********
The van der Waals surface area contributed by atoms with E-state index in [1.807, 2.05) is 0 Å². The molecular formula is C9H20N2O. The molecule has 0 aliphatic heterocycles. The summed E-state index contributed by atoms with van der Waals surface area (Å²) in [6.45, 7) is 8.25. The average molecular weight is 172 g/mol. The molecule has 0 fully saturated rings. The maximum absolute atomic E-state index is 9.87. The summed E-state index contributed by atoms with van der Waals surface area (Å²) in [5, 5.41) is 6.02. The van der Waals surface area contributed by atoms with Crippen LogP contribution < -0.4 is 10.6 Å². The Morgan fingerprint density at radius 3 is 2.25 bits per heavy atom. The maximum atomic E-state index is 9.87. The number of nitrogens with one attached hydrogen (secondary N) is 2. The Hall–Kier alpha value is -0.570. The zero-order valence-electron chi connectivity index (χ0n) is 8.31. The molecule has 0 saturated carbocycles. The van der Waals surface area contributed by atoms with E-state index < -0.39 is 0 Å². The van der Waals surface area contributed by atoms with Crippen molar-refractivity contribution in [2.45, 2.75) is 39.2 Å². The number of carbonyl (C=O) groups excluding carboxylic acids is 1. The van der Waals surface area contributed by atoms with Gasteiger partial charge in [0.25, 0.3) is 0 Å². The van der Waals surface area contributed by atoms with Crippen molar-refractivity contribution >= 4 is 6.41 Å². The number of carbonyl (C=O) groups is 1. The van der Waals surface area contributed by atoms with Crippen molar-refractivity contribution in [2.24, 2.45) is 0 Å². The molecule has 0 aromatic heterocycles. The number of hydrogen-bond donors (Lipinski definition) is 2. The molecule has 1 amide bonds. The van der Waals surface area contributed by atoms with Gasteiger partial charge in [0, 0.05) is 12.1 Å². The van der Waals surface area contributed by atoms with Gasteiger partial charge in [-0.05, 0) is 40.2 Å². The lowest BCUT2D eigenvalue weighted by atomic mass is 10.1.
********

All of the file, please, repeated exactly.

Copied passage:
The van der Waals surface area contributed by atoms with E-state index in [1.807, 2.05) is 0 Å². The molecular formula is C9H20N2O. The molecule has 0 aliphatic heterocycles. The summed E-state index contributed by atoms with van der Waals surface area (Å²) in [6.45, 7) is 8.25. The average molecular weight is 172 g/mol. The molecule has 0 fully saturated rings. The maximum absolute atomic E-state index is 9.87. The summed E-state index contributed by atoms with van der Waals surface area (Å²) in [5, 5.41) is 6.02. The van der Waals surface area contributed by atoms with Crippen LogP contribution < -0.4 is 10.6 Å². The Morgan fingerprint density at radius 3 is 2.25 bits per heavy atom. The maximum atomic E-state index is 9.87. The number of nitrogens with one attached hydrogen (secondary N) is 2. The Hall–Kier alpha value is -0.570. The zero-order valence-electron chi connectivity index (χ0n) is 8.31. The molecule has 0 saturated carbocycles. The van der Waals surface area contributed by atoms with E-state index < -0.39 is 0 Å². The van der Waals surface area contributed by atoms with Crippen molar-refractivity contribution in [2.45, 2.75) is 39.2 Å². The number of carbonyl (C=O) groups excluding carboxylic acids is 1. The van der Waals surface area contributed by atoms with Gasteiger partial charge in [0.25, 0.3) is 0 Å². The van der Waals surface area contributed by atoms with Crippen molar-refractivity contribution >= 4 is 6.41 Å². The number of carbonyl (C=O) groups is 1. The van der Waals surface area contributed by atoms with Crippen molar-refractivity contribution in [2.24, 2.45) is 0 Å². The molecule has 0 aromatic heterocycles. The number of hydrogen-bond donors (Lipinski definition) is 2. The molecule has 1 amide bonds. The van der Waals surface area contributed by atoms with Gasteiger partial charge in [0, 0.05) is 12.1 Å². The van der Waals surface area contributed by atoms with Gasteiger partial charge in [-0.05, 0) is 40.2 Å². The lowest BCUT2D eigenvalue weighted by atomic mass is 10.1.